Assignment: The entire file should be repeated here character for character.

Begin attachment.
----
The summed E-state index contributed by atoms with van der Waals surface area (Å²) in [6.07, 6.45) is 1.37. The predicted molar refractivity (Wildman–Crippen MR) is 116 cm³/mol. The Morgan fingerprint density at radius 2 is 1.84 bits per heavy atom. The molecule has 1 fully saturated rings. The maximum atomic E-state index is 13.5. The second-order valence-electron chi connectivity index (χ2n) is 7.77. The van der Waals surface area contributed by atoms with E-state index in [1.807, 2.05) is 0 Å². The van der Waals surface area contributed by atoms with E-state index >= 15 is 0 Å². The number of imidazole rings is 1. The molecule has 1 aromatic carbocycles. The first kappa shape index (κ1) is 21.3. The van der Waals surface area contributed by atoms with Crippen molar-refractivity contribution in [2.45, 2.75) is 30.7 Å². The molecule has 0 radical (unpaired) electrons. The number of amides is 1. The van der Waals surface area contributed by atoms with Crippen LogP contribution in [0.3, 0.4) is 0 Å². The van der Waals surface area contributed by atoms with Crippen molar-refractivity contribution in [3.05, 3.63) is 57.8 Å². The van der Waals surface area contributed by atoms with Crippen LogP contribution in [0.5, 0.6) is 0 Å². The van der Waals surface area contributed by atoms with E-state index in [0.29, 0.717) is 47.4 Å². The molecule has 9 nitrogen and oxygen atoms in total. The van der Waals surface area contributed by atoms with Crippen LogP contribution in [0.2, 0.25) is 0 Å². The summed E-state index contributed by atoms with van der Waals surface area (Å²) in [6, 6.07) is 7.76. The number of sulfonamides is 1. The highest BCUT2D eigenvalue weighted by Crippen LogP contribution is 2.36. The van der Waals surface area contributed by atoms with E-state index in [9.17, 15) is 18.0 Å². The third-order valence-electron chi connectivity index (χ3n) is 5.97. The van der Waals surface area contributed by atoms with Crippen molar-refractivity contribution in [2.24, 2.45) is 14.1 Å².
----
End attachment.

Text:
The summed E-state index contributed by atoms with van der Waals surface area (Å²) in [6.07, 6.45) is 1.37. The predicted molar refractivity (Wildman–Crippen MR) is 116 cm³/mol. The Morgan fingerprint density at radius 2 is 1.84 bits per heavy atom. The molecule has 1 fully saturated rings. The maximum atomic E-state index is 13.5. The second-order valence-electron chi connectivity index (χ2n) is 7.77. The van der Waals surface area contributed by atoms with E-state index in [1.807, 2.05) is 0 Å². The van der Waals surface area contributed by atoms with E-state index >= 15 is 0 Å². The number of imidazole rings is 1. The molecule has 1 aromatic carbocycles. The first kappa shape index (κ1) is 21.3. The van der Waals surface area contributed by atoms with Crippen molar-refractivity contribution in [2.45, 2.75) is 30.7 Å². The molecule has 0 radical (unpaired) electrons. The number of amides is 1. The van der Waals surface area contributed by atoms with Crippen LogP contribution in [0.3, 0.4) is 0 Å². The van der Waals surface area contributed by atoms with Crippen molar-refractivity contribution in [3.05, 3.63) is 57.8 Å². The van der Waals surface area contributed by atoms with Crippen LogP contribution in [0.5, 0.6) is 0 Å². The van der Waals surface area contributed by atoms with E-state index in [0.29, 0.717) is 47.4 Å². The molecule has 9 nitrogen and oxygen atoms in total. The van der Waals surface area contributed by atoms with Crippen LogP contribution in [0.2, 0.25) is 0 Å². The summed E-state index contributed by atoms with van der Waals surface area (Å²) in [6, 6.07) is 7.76. The number of sulfonamides is 1. The highest BCUT2D eigenvalue weighted by Crippen LogP contribution is 2.36. The van der Waals surface area contributed by atoms with E-state index in [9.17, 15) is 18.0 Å². The third-order valence-electron chi connectivity index (χ3n) is 5.97. The van der Waals surface area contributed by atoms with Crippen molar-refractivity contribution in [2.24, 2.45) is 14.1 Å².